September 21, 2017 a bright fireball over Holland was reported by hundreds of people. Several all-sky cameras recorded it as well as a special radio beacon set up to capture radio signatures of meteors - the BRAMS beacon at Dourbes, Belgium.
I'm puzzled by what I see in the radio spectrogram from one of the BRAMS stations at Ophain, Belgium : The orange blob in the center is the radio signature of this fireball. The horizontal line is the beacon signal (0 Hz), time runs horizontally, frequency runs vertically, positive above and negative below the beacon line. What is displayed are Doppler shifts.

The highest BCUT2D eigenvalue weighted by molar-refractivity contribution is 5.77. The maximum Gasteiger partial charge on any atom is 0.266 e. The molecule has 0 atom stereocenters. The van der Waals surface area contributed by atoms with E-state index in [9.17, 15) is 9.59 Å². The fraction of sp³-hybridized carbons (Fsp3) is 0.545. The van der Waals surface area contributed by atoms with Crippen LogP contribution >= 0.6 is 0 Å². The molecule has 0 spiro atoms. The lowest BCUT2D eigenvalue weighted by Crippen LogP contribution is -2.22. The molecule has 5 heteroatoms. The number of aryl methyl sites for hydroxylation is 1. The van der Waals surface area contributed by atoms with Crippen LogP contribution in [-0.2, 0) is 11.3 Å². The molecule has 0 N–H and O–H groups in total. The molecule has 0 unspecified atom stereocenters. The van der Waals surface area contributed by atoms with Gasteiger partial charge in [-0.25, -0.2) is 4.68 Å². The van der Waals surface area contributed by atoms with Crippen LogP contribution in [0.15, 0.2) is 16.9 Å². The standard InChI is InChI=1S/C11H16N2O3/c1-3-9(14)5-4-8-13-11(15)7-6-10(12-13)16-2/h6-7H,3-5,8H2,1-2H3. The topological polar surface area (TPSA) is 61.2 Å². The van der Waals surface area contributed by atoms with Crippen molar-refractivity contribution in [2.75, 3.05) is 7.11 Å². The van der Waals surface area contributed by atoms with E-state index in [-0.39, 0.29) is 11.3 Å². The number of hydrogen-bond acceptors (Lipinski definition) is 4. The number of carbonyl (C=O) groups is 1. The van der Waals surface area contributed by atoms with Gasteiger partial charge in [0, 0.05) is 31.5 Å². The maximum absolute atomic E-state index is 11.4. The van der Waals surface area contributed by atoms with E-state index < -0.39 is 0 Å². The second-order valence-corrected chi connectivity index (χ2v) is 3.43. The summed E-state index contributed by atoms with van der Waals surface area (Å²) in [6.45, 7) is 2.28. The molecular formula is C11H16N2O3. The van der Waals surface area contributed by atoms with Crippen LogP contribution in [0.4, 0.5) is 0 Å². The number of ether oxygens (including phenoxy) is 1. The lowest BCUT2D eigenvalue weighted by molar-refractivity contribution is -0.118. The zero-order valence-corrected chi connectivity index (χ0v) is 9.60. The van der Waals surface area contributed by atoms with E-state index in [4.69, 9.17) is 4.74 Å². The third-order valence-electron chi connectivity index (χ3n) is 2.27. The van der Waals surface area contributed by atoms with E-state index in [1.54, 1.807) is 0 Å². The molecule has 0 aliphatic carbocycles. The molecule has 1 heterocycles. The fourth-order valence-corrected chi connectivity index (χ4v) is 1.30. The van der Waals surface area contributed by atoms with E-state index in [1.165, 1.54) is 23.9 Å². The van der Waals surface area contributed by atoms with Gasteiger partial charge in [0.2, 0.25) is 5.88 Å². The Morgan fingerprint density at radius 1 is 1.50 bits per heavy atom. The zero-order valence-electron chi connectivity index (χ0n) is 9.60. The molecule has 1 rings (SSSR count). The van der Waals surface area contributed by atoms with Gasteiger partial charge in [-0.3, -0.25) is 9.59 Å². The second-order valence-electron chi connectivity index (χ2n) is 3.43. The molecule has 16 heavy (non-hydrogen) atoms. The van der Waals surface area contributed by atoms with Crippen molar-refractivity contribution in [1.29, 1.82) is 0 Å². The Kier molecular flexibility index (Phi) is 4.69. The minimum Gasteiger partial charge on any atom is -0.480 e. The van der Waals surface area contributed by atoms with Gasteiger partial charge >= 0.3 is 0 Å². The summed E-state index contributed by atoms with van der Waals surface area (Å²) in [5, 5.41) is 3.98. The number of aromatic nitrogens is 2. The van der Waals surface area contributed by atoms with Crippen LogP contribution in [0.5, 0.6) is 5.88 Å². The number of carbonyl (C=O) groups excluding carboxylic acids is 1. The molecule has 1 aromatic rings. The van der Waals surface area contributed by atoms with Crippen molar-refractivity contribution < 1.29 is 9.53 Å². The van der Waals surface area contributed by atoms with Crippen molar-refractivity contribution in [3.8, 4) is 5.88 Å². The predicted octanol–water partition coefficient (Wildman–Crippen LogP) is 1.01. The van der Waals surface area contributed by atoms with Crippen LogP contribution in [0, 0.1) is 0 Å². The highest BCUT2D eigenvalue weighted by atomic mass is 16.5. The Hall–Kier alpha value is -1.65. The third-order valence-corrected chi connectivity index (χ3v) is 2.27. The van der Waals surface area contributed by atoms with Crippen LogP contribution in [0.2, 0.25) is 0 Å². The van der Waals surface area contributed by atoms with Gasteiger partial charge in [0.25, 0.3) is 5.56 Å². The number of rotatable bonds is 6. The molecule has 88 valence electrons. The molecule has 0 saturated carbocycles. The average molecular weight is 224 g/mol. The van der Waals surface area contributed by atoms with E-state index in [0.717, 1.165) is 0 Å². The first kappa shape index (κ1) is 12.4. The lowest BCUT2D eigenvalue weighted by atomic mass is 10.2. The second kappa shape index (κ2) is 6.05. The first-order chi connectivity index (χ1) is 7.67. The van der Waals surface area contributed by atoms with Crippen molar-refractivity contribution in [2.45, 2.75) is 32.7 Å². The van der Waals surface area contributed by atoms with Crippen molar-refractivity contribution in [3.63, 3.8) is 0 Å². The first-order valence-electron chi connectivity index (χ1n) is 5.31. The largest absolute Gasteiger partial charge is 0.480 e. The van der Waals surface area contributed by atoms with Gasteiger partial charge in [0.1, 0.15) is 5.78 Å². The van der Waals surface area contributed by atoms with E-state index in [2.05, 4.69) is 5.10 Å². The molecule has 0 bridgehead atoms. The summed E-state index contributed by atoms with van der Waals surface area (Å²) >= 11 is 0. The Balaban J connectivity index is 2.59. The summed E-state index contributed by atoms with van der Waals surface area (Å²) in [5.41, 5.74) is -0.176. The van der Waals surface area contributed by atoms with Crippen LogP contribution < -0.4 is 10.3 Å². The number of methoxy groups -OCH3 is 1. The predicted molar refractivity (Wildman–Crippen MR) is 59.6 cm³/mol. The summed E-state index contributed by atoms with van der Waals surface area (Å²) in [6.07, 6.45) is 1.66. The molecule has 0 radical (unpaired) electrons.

The track for this fireball has been computed since and relative to the radio receiver at Ophain and radio beacon at Dourbes it is receding from both. However, the Doppler blob is above the beacon line which is only possible when the fireball recedes from Ophain but approaches the beacon, approaches both, or approaches Ophain but recedes from the beacon - NOT when it recedes from both!
The only way I can make sense out of this is to assume that the ionized gas trail from the fireball reflecting the radiowaves was NOT receding from the receiver and transmitter beacon - only the fireball was?!
Or are there any other explanations?